I actually, literally, just upgraded my 4 year old phone so I can take better video for my YouTube channel. It’s (going to be) a woodworking channel, but did plan to showcase various ‘unorthodox’ tools considering most of the other in the space use Shapeoko or similar CNCs
I’m building up a portfolio of projects and was hoping to do a shop tour etc over the next month or so. Need to clean up first though
A coin, one sided, with a flat bit would be ok. Something a little bigger, like an Eisenhower dollar coin sized. I am sure my kids would keep a coin in their spot where they keep special trinkets, like benchies.
a box and lid. This has the added challenge of having to close. When I first saw a bency, the appeal wasnyto make it as fast as possible, it was a cute model with overhangs, and challenging transitions like the hull, and detailed sections like the letters on the back. So having a box and lid that has to close adds some checks for squareness and tolerances.
The benchy checks a lot of boxes. It is easy to do, but hard to do properly. It is something you could give to a kid at a makerfaire and they would appreciate it (maybe not as much as the calicat). It isn’t that wasteful and I have never needed to put calipers on it to see if it was right. That is going to be hard to match with a cnc. It is hard to match on a 3DP, and it was only found because dozens of people were trying.
I’m not sure what advice I have on the larger question. I am still hoping to have some good insight soon.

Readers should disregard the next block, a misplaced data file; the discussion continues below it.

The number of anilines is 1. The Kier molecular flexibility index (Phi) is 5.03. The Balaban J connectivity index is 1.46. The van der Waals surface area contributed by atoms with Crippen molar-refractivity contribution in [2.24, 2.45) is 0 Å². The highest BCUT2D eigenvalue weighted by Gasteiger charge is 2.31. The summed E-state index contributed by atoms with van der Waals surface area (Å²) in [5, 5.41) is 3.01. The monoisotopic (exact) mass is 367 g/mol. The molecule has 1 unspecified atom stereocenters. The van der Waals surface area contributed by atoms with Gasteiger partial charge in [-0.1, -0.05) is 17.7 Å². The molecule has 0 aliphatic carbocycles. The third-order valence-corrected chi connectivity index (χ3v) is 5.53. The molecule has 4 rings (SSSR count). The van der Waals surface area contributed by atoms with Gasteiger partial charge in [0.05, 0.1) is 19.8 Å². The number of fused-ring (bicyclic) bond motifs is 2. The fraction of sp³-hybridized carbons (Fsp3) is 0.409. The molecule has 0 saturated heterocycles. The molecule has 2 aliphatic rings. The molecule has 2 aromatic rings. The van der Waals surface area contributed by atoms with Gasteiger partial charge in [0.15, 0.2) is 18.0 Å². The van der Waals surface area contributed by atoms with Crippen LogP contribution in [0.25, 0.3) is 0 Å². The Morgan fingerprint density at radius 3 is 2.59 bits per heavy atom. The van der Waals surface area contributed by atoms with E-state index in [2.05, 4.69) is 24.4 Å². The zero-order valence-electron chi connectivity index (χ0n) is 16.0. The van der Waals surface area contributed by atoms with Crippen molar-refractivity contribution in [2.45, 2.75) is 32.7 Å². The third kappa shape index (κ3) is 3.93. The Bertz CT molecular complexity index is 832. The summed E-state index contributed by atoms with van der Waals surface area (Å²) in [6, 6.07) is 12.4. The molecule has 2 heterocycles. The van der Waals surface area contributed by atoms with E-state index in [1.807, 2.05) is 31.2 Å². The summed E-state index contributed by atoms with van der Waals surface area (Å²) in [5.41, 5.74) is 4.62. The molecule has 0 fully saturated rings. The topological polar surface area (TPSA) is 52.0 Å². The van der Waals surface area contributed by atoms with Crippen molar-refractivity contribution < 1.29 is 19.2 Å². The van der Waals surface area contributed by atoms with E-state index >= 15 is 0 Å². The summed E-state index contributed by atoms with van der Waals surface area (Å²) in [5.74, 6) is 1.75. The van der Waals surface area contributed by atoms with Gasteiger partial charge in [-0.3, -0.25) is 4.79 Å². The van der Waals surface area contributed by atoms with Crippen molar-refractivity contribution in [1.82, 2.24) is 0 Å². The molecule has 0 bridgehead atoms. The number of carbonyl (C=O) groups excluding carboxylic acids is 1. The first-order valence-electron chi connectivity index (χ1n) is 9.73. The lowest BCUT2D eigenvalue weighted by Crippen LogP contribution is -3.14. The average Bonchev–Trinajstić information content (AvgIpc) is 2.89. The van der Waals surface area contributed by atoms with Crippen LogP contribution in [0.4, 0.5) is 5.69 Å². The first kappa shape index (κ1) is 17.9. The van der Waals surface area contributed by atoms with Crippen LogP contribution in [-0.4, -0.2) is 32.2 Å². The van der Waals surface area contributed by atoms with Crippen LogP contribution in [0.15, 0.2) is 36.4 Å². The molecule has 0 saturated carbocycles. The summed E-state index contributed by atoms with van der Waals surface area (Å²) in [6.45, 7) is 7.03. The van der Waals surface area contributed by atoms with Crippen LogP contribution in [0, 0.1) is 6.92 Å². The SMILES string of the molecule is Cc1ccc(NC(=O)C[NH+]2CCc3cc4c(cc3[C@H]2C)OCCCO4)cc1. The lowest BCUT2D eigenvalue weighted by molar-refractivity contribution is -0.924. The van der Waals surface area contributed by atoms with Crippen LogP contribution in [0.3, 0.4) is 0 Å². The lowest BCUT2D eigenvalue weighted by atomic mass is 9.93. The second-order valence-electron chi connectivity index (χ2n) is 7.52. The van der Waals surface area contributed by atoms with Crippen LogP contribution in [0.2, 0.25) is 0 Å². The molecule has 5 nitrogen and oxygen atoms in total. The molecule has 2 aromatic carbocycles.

A quick comment about speed runs: try to shy away from heavily modified rigs. What you want to showcase is what the Average Joe™ can slap together in their garage, not what Garry Gearhead™ can tinker with and enhance using their specialized experience and existing machinist tools. Granted, it’s fun to have some of the latter videos, to show what’s possible, but focus should be on the former, to show what’s expected. Hell, I might be inspired to “finish” my build (or rebuild it as a Primo), to get some video of a low effort/low skill build.
One of the strengths of the design is also a marketing weakness. Try to focus on marketing the showroom stock build, and leave the tricked-out models for the rally days and galleries.
I don’t think there are many heavily modified versions. Mostly just larger ones that I assume will give slightly lower numbers. Jamie has the double-decker, and the new three rail LR. But as long as it is stated I would still like to see the numbers, but you are right probably not for the video playlist.
I know you’re not comfortable with video but maybe taking a marketing or social network student intern/trainee could help you.
Rich video contents can make difference in growing community and transform it to money, publish some of making project on a plublic official youtube channel and make some private( tuning, milling basic, common troubleshooting …) to be propose in a payed zone.
I was talking to my neighbor last night and this thread came up. He’s a member of the local woodworkers guild (bunch of grey beards) He’s scared to death of the electronics aspects of the build.